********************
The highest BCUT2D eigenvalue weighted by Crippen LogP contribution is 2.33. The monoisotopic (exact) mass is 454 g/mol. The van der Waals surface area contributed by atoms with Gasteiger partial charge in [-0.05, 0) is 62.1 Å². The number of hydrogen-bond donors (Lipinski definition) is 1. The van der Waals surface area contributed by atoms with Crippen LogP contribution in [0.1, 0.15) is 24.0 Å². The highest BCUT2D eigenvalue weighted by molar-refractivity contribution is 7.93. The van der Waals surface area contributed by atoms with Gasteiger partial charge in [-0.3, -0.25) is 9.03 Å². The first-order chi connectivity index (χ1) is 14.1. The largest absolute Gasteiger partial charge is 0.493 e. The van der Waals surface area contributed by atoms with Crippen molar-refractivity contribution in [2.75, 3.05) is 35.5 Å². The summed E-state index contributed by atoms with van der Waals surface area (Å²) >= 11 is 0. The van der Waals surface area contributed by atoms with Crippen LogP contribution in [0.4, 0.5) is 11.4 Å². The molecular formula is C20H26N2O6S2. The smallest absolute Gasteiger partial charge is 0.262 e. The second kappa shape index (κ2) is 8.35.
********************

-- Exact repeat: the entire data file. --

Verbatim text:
The highest BCUT2D eigenvalue weighted by Crippen LogP contribution is 2.33. The monoisotopic (exact) mass is 454 g/mol. The van der Waals surface area contributed by atoms with Gasteiger partial charge in [-0.05, 0) is 62.1 Å². The number of hydrogen-bond donors (Lipinski definition) is 1. The van der Waals surface area contributed by atoms with Crippen LogP contribution in [0.1, 0.15) is 24.0 Å². The highest BCUT2D eigenvalue weighted by molar-refractivity contribution is 7.93. The van der Waals surface area contributed by atoms with Gasteiger partial charge in [-0.3, -0.25) is 9.03 Å². The first-order chi connectivity index (χ1) is 14.1. The largest absolute Gasteiger partial charge is 0.493 e. The van der Waals surface area contributed by atoms with Crippen molar-refractivity contribution in [2.75, 3.05) is 35.5 Å². The summed E-state index contributed by atoms with van der Waals surface area (Å²) >= 11 is 0. The van der Waals surface area contributed by atoms with Crippen LogP contribution in [0.4, 0.5) is 11.4 Å². The molecular formula is C20H26N2O6S2. The smallest absolute Gasteiger partial charge is 0.262 e. The second kappa shape index (κ2) is 8.35.